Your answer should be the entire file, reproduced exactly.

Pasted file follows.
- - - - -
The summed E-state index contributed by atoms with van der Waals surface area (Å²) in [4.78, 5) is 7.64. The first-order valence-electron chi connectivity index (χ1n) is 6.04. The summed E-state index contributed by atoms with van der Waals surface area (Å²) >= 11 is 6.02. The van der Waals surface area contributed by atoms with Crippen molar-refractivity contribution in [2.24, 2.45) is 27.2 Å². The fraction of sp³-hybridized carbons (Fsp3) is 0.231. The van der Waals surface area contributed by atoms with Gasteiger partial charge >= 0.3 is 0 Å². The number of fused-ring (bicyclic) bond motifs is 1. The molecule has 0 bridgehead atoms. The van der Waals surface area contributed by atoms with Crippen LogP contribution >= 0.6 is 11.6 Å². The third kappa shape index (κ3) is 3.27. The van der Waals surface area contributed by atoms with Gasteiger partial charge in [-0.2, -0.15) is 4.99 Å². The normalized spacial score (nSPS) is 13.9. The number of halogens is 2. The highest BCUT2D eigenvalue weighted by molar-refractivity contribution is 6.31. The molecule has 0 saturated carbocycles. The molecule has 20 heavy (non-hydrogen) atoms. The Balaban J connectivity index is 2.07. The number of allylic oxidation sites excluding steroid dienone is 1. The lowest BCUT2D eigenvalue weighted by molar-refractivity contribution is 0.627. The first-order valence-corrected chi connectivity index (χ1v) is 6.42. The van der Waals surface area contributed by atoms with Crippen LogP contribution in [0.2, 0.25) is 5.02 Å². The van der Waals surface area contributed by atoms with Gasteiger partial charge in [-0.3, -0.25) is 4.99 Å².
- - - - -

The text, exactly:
The summed E-state index contributed by atoms with van der Waals surface area (Å²) in [4.78, 5) is 7.64. The first-order valence-electron chi connectivity index (χ1n) is 6.04. The summed E-state index contributed by atoms with van der Waals surface area (Å²) >= 11 is 6.02. The van der Waals surface area contributed by atoms with Crippen molar-refractivity contribution in [2.24, 2.45) is 27.2 Å². The fraction of sp³-hybridized carbons (Fsp3) is 0.231. The van der Waals surface area contributed by atoms with Gasteiger partial charge >= 0.3 is 0 Å². The number of fused-ring (bicyclic) bond motifs is 1. The molecule has 0 bridgehead atoms. The van der Waals surface area contributed by atoms with Crippen LogP contribution >= 0.6 is 11.6 Å². The third kappa shape index (κ3) is 3.27. The van der Waals surface area contributed by atoms with Gasteiger partial charge in [-0.2, -0.15) is 4.99 Å². The normalized spacial score (nSPS) is 13.9. The number of halogens is 2. The highest BCUT2D eigenvalue weighted by molar-refractivity contribution is 6.31. The molecule has 0 saturated carbocycles. The molecule has 20 heavy (non-hydrogen) atoms. The Balaban J connectivity index is 2.07. The number of allylic oxidation sites excluding steroid dienone is 1. The lowest BCUT2D eigenvalue weighted by molar-refractivity contribution is 0.627. The first-order valence-corrected chi connectivity index (χ1v) is 6.42. The van der Waals surface area contributed by atoms with Crippen LogP contribution in [0.2, 0.25) is 5.02 Å². The van der Waals surface area contributed by atoms with Gasteiger partial charge in [-0.3, -0.25) is 4.99 Å².